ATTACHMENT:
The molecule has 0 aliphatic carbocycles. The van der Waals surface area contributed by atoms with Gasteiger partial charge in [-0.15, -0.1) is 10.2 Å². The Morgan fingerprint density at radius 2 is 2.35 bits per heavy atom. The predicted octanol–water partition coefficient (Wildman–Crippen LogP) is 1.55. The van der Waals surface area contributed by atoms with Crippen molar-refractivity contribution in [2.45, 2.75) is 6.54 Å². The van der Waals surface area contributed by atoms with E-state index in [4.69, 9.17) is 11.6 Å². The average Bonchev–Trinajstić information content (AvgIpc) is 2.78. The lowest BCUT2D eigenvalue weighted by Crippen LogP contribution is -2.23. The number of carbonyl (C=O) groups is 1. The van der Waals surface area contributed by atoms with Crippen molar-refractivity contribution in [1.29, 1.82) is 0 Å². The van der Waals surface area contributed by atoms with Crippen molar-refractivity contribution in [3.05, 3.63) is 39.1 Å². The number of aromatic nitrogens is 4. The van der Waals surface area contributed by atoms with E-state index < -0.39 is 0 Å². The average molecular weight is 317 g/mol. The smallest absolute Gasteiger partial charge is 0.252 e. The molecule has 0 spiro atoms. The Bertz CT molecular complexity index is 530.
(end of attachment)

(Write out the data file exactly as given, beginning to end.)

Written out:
The molecule has 0 aliphatic carbocycles. The van der Waals surface area contributed by atoms with Gasteiger partial charge in [-0.15, -0.1) is 10.2 Å². The Morgan fingerprint density at radius 2 is 2.35 bits per heavy atom. The predicted octanol–water partition coefficient (Wildman–Crippen LogP) is 1.55. The van der Waals surface area contributed by atoms with Crippen molar-refractivity contribution in [2.45, 2.75) is 6.54 Å². The van der Waals surface area contributed by atoms with E-state index in [4.69, 9.17) is 11.6 Å². The average Bonchev–Trinajstić information content (AvgIpc) is 2.78. The lowest BCUT2D eigenvalue weighted by Crippen LogP contribution is -2.23. The number of carbonyl (C=O) groups is 1. The van der Waals surface area contributed by atoms with Crippen molar-refractivity contribution in [1.29, 1.82) is 0 Å². The van der Waals surface area contributed by atoms with Crippen molar-refractivity contribution in [3.05, 3.63) is 39.1 Å². The number of aromatic nitrogens is 4. The van der Waals surface area contributed by atoms with E-state index < -0.39 is 0 Å². The average molecular weight is 317 g/mol. The smallest absolute Gasteiger partial charge is 0.252 e. The molecule has 0 spiro atoms. The Bertz CT molecular complexity index is 530.